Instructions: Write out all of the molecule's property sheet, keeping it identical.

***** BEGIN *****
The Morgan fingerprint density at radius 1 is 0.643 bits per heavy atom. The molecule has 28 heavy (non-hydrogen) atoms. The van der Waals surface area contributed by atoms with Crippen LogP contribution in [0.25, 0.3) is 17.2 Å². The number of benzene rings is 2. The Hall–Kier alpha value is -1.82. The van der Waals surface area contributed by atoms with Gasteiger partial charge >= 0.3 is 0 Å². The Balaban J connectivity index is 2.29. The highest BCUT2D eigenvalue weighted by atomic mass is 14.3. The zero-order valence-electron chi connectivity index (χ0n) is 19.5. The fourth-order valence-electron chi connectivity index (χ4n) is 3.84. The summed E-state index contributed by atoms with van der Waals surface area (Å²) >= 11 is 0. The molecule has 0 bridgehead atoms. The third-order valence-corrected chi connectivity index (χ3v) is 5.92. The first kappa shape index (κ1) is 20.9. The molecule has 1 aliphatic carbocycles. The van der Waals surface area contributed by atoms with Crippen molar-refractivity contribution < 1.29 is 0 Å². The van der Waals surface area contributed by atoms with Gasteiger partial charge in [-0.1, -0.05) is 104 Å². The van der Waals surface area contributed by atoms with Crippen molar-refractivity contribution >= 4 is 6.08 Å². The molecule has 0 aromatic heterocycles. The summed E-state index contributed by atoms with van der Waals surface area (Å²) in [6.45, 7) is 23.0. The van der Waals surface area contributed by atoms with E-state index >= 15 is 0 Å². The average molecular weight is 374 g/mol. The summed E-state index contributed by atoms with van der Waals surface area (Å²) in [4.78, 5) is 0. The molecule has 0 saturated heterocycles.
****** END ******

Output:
The Morgan fingerprint density at radius 1 is 0.643 bits per heavy atom. The molecule has 28 heavy (non-hydrogen) atoms. The van der Waals surface area contributed by atoms with Crippen LogP contribution in [0.25, 0.3) is 17.2 Å². The number of benzene rings is 2. The Hall–Kier alpha value is -1.82. The van der Waals surface area contributed by atoms with Gasteiger partial charge >= 0.3 is 0 Å². The Balaban J connectivity index is 2.29. The highest BCUT2D eigenvalue weighted by atomic mass is 14.3. The zero-order valence-electron chi connectivity index (χ0n) is 19.5. The fourth-order valence-electron chi connectivity index (χ4n) is 3.84. The summed E-state index contributed by atoms with van der Waals surface area (Å²) >= 11 is 0. The molecule has 0 bridgehead atoms. The third-order valence-corrected chi connectivity index (χ3v) is 5.92. The first kappa shape index (κ1) is 20.9. The molecule has 1 aliphatic carbocycles. The van der Waals surface area contributed by atoms with Crippen molar-refractivity contribution < 1.29 is 0 Å². The van der Waals surface area contributed by atoms with Gasteiger partial charge in [-0.1, -0.05) is 104 Å². The van der Waals surface area contributed by atoms with Crippen molar-refractivity contribution >= 4 is 6.08 Å². The molecule has 0 aromatic heterocycles. The summed E-state index contributed by atoms with van der Waals surface area (Å²) in [6.45, 7) is 23.0. The van der Waals surface area contributed by atoms with E-state index >= 15 is 0 Å². The average molecular weight is 374 g/mol. The summed E-state index contributed by atoms with van der Waals surface area (Å²) in [4.78, 5) is 0. The molecule has 0 saturated heterocycles.